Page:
Reading On the Decline in America

Reading in the United States has been declining over the past decade. This does not bode well for authors and book publishers. Authors and books need readers.

The Pew Research Center has conducted annual surveys on reading rates among Americans. This year’s survey indicates that only 72% of American adults read a book within the past year in any format. This is down from 79% who had read a book in 2011.

In a somewhat surprising twist, the survey also showed that young adults 18 to 29 were more likely to have a read a book over the past year than their older counterparts. According to the survey, over the past year 72% of American adults read a book, either in whole or in part, compared to 80% of young adults.

As more adults begin to read ebooks, reading print books also declines. This year’s survey showed that only 63% of people reported reading at least one book in print in the past year, down from 69% in 2014 and 71% in 2011.

The Pew Research Study indicates that the reading habits of Americans, balanced between print, ebooks, and audiobooks, have remained fairly stable since the first report in 2011. This year’s survey shows that 27% of Americans read an ebook over the past year, up from 17% in 2011, and about 12% of Americans listened to an audiobook.

The survey also noted that women are most likely to be the book readers in the household, followed by young adults aged 18 to 29. In addition, book readers tend to have higher levels of education, and tend to be white. The average woman is reported to have read 14 books over the past year, compared with nine books by the average man. That works out to an average of 12 books read last year by most Americans—one per month.

Every author and publisher should be concerned about reading rates. The more people read, the more books can be sold. The less people read, the fewer books will be sold.

What are you doing to encourage people in your community to read? Are you involved in your local church with a reading campaign effort? If not, consider starting one at your church. Most churches sport a library or a bookstore. A reading campaign (with rewards for books read) helps grow stronger Christians in your church, and it benefits you and all Christian authors and publishers.

Related Posts:
Who is Reading?
Develop a Global Strategy
The State of Christian Fiction

Bookmark and Share

Don’t miss out on any of the great information shared in this blog. Subscribe to receive each post in your email box. Just click here.

Christian Belief in America

Is Christianity in decline in America? Many people believe it is.


However, a new Pew Research study recently found that a large percentage of Americans still hold to traditional beliefs about Jesus. The study found that:

  • 73 percent of U.S. adults believe Jesus was born to a virgin.
  • 81 percent believe the baby Jesus was actually laid in a manger.
  • 75 percent believe wise men guided by a star brought gifts of gold, frankincense and myrrh.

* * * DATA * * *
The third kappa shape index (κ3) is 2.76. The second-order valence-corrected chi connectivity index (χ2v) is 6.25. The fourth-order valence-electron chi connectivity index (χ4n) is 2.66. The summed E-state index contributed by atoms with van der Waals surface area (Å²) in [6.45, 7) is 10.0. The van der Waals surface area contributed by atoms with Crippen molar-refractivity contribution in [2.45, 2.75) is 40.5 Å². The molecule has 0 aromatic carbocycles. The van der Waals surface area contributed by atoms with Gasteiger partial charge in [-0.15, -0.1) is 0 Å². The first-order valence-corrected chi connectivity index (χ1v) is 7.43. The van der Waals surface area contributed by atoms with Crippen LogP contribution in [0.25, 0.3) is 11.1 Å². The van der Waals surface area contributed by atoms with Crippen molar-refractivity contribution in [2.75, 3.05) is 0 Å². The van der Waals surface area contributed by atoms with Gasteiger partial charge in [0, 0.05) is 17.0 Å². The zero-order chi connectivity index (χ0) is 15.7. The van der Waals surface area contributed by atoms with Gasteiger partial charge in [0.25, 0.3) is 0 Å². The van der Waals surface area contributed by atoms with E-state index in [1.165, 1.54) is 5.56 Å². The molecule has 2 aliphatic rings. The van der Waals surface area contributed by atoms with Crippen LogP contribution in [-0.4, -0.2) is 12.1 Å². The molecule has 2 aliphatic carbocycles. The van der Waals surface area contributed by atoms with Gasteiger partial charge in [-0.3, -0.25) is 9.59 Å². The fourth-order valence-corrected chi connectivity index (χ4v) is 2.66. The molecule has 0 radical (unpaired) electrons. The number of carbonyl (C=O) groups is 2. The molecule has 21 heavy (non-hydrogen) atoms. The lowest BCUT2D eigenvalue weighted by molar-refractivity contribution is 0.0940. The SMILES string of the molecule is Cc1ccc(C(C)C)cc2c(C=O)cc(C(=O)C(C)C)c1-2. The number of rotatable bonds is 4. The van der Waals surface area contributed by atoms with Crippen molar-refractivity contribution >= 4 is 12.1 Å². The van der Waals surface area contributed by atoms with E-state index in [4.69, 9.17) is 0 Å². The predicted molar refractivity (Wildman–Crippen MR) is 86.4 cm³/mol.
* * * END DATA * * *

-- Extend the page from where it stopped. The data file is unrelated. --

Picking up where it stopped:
• 74 percent believe an angel announced the birth of Jesus to shepherds nearby.

The study indicates that 65 percent of American believe all four of these elements of the birth of Jesus, while a mere 14 percent believe none of them.

Hollywood has caught onto this strong and possibly growing faith element in American society. Have you noticed how many faith-based movies Hollywood has been producing lately?

The results of this survey bring good news for authors and publishers of Christian material. After all, who reads Christian materials? For the most part, Christian books are created for those who already have some belief in Jesus. The whole purpose of Christian books is to help those who know God gain a deeper relationship with Him and for those who are seeking to find Him. The more people that profess some belief in Jesus, the larger the audience is for Christian books.

From the results of this study, it looks like Christian books will continue to have a strong standing for the next few years. So, if you write or publish Christian books, take heart. While you will still need to identify your target audience and market to that audience, in actuality, that audience may be larger than you think.

Bookmark and Share

How Many Americans are Reading?

Earlier this year, Pew reported that according to their research 76% of American adults reported that they had read a book in some format in 2013, with the typical adult reading or listening to five books a year. Those are great numbers. If true, it would mean good news for authors and publishers—the majority of American adults are still reading at least one book each year.


Not so. After reporting the findings listed above, Pew came out and said that had discovered a flaw in their study. Many of the American adults surveyed by Pew were under the impression that prizes would be awarded, so they gave answers they thought would increase their odds of winning. In essence, as many as 38% of the survey respondents lied.

Given those numbers, the findings appear to be closer to 38% of American adults reporting that they had read at least one book in the past year. These numbers are not as bright. One piece of good news for Christian authors and publishers is that research consistently shows that Christian adults report reading more than the general populace.

Whether 38% of American adults read a book each year, or whether that number is closer to 76%, the important thing for anyone marketing a book to remember is that connecting with your potential readers is key.

In other words, if your target audience does not read, you will find selling books difficult whether or not you connect with your audience. On the other hand, if your target audience does read, you still need to find them and connect with them to sell your books.

What is your best vehicle for connecting with your target audience?

Bookmark and Share